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November 2005

Q. We always culture for beta-streptococci group A for throat cultures. When Staphylococcus aureus is the predominant organism, should it be reported to the physician? If it is clinically significant, should a full minimum inhibitory concentration be done?

A. Pharyngitis is caused by a variety of organisms, but most cases are due to an upper respiratory viral infection.1 Common viruses implicated in acute pharyngitis include coronavirus, rhinovirus, respiratory syncytial virus, influenza A and B, parainfluenza virus types 1, 2, and 3, and adenovirus. In addition, patients may be co-infected with an upper respiratory virus and have secondary pharyngeal invasion due to bacteria.

It is difficult to differentiate between viral and bacterial causes because the clinical signs and symptoms may be identical.1–3 However, according to the clinical index developed by McIsaac and colleagues,2 patients with bacterial pharyngitis are more likely to present with a history of or measured temperature greater than or equal to 38°C, absence of cough, tender anterior cervical adenopathy, tonsillar swelling or exudates, and age younger than 15 years. Patients with a viral upper respiratory tract infection may also have conjunctivitis, coryza, cough, and diarrhea. The vast majority of cases of acute bacterial pharyngitis are due to beta-hemolytic streptococci, specifically group A streptococci.

The Infectious Diseases Society of America, or IDSA, recommends that clinical laboratories analyze throat swabs for group A streptococci alone.1 Throat swabs for group A streptococci detection may be cultured or tested using a non-culture method.1 Commercial methods, including nucleic acid hybridization or a rapid direct group A strep, or GAS, antigen test,1,4,5 are available. Comparative performance studies have shown that non-culture-based methods have similar performance for detecting moderate to heavy amounts of GAS.4–8 However, sensitivity may decrease when small amounts of GAS are present.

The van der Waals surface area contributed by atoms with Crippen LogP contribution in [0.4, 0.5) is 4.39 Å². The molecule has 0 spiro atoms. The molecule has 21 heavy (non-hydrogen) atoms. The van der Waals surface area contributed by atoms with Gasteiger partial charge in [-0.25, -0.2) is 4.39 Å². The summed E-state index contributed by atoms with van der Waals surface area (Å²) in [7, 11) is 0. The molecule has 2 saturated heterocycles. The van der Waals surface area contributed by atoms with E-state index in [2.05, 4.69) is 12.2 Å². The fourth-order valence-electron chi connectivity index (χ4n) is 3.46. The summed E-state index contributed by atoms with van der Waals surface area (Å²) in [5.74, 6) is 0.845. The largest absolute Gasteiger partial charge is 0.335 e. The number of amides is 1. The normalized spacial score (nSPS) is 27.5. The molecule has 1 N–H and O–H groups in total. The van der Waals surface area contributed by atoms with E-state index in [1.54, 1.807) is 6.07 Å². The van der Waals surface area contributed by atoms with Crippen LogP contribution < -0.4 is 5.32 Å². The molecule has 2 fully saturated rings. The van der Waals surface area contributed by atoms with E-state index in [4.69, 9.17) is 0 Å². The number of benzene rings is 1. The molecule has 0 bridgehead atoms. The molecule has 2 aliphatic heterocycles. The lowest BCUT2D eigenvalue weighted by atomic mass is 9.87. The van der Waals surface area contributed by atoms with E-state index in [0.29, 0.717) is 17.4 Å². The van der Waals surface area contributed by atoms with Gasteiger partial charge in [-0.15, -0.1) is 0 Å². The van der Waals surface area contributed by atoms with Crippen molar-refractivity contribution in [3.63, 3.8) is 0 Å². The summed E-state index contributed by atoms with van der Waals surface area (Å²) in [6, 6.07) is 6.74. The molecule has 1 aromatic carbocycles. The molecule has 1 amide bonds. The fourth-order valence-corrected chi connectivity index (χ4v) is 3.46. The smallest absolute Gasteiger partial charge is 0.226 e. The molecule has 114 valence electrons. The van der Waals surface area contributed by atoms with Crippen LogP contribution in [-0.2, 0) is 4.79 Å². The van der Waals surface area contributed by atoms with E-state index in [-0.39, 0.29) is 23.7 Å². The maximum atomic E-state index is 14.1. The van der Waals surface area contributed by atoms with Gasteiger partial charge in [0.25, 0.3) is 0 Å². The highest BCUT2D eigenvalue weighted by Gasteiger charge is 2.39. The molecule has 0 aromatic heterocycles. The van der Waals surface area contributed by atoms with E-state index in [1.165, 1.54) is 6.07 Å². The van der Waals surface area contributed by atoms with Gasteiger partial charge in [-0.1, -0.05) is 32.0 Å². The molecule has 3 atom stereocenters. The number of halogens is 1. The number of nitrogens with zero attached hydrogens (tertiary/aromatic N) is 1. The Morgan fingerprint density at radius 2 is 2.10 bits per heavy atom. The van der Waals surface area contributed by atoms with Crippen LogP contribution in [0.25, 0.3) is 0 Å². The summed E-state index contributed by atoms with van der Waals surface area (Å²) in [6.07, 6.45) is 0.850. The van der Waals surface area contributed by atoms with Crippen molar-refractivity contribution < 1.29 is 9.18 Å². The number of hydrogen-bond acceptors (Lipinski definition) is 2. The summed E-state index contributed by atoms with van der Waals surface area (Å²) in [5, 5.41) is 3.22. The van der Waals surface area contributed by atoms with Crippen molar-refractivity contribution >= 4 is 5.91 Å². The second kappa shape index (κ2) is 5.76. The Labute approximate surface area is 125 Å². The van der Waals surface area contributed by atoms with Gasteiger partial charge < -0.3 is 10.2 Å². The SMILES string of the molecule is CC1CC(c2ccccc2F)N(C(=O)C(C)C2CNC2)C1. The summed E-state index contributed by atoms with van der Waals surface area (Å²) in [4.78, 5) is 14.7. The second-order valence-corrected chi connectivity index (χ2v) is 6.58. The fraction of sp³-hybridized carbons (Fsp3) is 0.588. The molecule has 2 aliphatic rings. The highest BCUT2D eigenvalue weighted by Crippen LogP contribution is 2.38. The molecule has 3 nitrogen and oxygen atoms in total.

Laboratories may primarily test adults using a non-culture-based method without secondarily culturing all GAS-negative specimens.1,3,6 However, due to the higher incidence of GAS infection in children, particularly those younger than five years, all throat swabs from children who are GAS negative using a non-culture method should be secondarily cultur ed so as not to miss small amounts.1,3

Despite current guidelines, many laboratories still isolate and report moderate to heavy amounts of other beta-hemolytic streptococci, specifically large colony group C and group G isolates. Although several reports have shown that group C streptococci may cause acute pharyngitis during outbreaks in young adults, 9 in general they do not indicate that group C or group G streptococci are clinically important endemic path o gens in this context. 1,10–13 The routine isolation and reporting of group C or G streptococci from a throat swab is not recommended1 because beta-hemolytic streptococci other than group A are part of the normal oropharyngeal bacterial flora and there is limited evidence in specific populations that group C or G streptococci result in non-infectious sequelae such as rheumatic fever.14

S. aureus is also part of the normal upper respiratory flora. Although the presence of organisms other than group A streptococci, including S. aureus, has been implicated as one explanation for the failure of penicillin alone to prevent recurrent episodes,15 there is no evidence that this organism causes acute pharyngitis. Its presence should, therefore, not be reported, even if isolated in a moderate to heavy amount, because it may encourage indiscriminate antimicrobial therapy. However, colonization with S. aureus may be clinically significant in patients with recurrent skin and soft tissue infection or an acute invasive infection such as bacteremia or pneumonia. Physicians should screen these patients for colonization with S. aureus by collecting nasal and rectal swabs. From these sites, clinical laboratories should report any amount of this organism and perform antibiotic susceptibility testing to determine whether the strain is methicillin resistant.